Cervical cancer screening is an important component of women’s health care. Most adult women are familiar with the conventional screening modality, the Pap test, which has successfully reduced the burden of cervical cancer in industrialized countries. However, the Pap test has limited accuracy and can miss a progressing disease. Advancement in knowledge and technology has led to changes in national recommendations to focus on the testing of high-risk human papillomavirus (HPV) infection, which can cause cervical cancer. Screening with primary HPV testing detects more diseases compared with the Pap test alone or co-testing and requires fewer tests. However, despite the advantages of primary HPV screening over conventional approaches, the switch to primary HPV screening is limited in the United States. The scientific literature reports both provider- and patient-level barriers, which include lack of knowledge, resistance, and attachment to the Pap test. We currently have insufficient guidance on how to select and deploy implementation strategies most likely to facilitate use of newly recommended cancer screening modality. This project seeks to generate evidence regarding effective strategies to achieve successful implementation of the primary HPV testing for routine cervical cancer screening in a large community-based healthcare delivery system. A successful implementation will be defined by uptake of the primary HPV screening, adequate knowledge of the HPV test for both patients and providers, and patient and provider satisfaction during the transition. This project is important to most adult women, as a timely adoption of the best evidence-based cancer screening approach means better patient outcomes—more cancers prevented and more cancers treated early. Further, the proposed project will inform not only cervical cancer screening, but other clinical conditions for which a physician practice change is recommended by professional societies and/or a national guideline body, such as replacing an outdated or low-value breast cancer screening test. By engaging patients, healthcare providers, and other professional stakeholders in this project, we will ensure that successful project outcomes will be those most important for women and their doctors. Further, the stakeholder partners will help ensure generalizability of our findings to other healthcare systems, design strategies that maximize completeness in data collection, and lead the dissemination effort for wide application of the knowledge to be gained in this project.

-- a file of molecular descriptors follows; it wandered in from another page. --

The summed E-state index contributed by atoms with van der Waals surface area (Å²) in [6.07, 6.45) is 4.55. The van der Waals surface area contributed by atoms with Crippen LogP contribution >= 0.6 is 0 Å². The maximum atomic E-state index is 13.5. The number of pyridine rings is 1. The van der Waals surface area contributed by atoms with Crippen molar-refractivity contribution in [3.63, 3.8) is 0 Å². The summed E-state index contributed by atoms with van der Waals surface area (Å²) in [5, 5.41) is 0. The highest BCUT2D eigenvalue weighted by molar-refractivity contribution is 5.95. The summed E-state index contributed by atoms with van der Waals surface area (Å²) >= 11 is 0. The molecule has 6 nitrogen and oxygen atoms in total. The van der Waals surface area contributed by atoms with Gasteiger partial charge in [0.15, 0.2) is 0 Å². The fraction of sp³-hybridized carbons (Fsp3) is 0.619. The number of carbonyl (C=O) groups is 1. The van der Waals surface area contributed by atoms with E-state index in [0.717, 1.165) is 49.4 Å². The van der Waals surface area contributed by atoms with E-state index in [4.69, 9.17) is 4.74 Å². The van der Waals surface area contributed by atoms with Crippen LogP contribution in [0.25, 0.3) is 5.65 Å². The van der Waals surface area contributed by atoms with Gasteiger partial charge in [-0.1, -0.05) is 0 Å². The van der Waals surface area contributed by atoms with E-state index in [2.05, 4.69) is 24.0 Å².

*All proposed projects, including requested budgets and project periods, are approved subject to a programmatic and budget review by PCORI staff and the negotiation of a formal award contract.